Concerns about the Clergy’s Involvement during the Ratification Process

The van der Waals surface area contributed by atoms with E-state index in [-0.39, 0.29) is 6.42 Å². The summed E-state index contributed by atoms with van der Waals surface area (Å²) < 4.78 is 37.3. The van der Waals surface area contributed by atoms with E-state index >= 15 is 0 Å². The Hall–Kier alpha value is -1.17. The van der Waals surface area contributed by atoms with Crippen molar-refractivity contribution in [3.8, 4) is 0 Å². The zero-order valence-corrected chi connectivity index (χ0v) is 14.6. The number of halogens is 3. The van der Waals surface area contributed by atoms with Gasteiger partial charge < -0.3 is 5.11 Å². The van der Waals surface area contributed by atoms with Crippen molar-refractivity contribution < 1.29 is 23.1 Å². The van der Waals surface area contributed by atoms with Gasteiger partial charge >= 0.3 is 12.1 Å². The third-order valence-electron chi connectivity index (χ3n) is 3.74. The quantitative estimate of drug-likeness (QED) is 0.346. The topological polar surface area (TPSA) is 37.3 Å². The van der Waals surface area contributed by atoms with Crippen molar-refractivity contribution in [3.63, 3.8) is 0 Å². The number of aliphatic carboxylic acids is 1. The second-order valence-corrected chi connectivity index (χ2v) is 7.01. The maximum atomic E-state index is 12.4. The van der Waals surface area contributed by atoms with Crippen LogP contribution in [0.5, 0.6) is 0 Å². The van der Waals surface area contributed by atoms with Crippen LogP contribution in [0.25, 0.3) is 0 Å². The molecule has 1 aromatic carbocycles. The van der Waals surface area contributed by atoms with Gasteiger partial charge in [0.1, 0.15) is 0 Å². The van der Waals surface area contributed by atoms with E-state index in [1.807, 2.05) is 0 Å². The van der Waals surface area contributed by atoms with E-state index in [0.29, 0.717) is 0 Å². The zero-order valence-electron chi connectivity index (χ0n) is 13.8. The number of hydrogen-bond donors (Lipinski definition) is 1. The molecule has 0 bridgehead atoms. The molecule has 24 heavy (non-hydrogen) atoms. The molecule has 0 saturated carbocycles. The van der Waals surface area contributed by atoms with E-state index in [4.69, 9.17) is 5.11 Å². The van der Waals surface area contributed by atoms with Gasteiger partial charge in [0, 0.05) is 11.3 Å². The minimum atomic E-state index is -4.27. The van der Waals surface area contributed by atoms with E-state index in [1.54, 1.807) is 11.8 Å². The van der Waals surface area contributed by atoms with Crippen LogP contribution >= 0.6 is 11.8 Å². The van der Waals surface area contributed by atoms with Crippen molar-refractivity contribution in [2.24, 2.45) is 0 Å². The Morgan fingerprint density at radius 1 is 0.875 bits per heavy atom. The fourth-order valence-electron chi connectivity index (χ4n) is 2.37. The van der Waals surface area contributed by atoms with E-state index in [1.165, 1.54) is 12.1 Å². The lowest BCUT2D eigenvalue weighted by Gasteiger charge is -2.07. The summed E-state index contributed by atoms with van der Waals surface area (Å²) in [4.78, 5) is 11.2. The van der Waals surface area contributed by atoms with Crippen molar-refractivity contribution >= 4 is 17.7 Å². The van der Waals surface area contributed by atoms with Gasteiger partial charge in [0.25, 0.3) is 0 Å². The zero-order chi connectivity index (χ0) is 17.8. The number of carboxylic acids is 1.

Concerns over the relationship between the church and state, a persistent issue dating back to the early 17th century, again became a matter for discussion during the ratification period. During the 1780s, five states prohibited the clergy from holding public office. The Massachusetts ratification convention was notable in that it had seventeen clergymen elected to serve as delegates and, as was the case with several conventions, opened each day with prayer. These policies gave rise to questions concerning the role of the clergy in the process. One writer noted that religious leaders were “bound to concern themselves only with those things that appertain to the kingdom of heaven.” Others comfortable with clergymen being involved in the process observed “they have a sufficiency of leisure upon their hands to fix, at least, one eye pretty steadily upon the political affairs of the world we are in.” Our selections illustrate both the dismay and comfort many expressed about having religious leaders being engaged in the ratification process.